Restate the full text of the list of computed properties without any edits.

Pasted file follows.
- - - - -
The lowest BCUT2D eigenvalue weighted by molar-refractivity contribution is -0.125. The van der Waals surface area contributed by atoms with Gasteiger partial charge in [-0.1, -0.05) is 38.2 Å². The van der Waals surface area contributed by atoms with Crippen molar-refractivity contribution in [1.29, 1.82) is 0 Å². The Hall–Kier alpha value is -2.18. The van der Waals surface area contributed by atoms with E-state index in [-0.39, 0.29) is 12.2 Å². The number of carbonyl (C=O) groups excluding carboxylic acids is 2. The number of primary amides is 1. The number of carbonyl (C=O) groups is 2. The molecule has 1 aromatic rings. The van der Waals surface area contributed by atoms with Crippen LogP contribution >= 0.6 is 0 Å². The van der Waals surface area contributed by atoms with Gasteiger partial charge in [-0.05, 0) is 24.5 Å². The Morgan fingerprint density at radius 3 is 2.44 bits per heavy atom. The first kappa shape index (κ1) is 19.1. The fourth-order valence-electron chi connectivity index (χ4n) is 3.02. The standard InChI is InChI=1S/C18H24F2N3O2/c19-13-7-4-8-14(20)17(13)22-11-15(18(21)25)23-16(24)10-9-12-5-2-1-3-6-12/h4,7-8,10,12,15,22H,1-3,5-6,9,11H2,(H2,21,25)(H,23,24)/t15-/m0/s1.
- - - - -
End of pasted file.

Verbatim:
The lowest BCUT2D eigenvalue weighted by molar-refractivity contribution is -0.125. The van der Waals surface area contributed by atoms with Gasteiger partial charge in [-0.1, -0.05) is 38.2 Å². The van der Waals surface area contributed by atoms with Crippen molar-refractivity contribution in [1.29, 1.82) is 0 Å². The Hall–Kier alpha value is -2.18. The van der Waals surface area contributed by atoms with E-state index in [-0.39, 0.29) is 12.2 Å². The number of carbonyl (C=O) groups excluding carboxylic acids is 2. The number of primary amides is 1. The number of carbonyl (C=O) groups is 2. The molecule has 1 aromatic rings. The van der Waals surface area contributed by atoms with Crippen LogP contribution >= 0.6 is 0 Å². The van der Waals surface area contributed by atoms with Gasteiger partial charge in [-0.05, 0) is 24.5 Å². The Morgan fingerprint density at radius 3 is 2.44 bits per heavy atom. The first kappa shape index (κ1) is 19.1. The fourth-order valence-electron chi connectivity index (χ4n) is 3.02. The standard InChI is InChI=1S/C18H24F2N3O2/c19-13-7-4-8-14(20)17(13)22-11-15(18(21)25)23-16(24)10-9-12-5-2-1-3-6-12/h4,7-8,10,12,15,22H,1-3,5-6,9,11H2,(H2,21,25)(H,23,24)/t15-/m0/s1.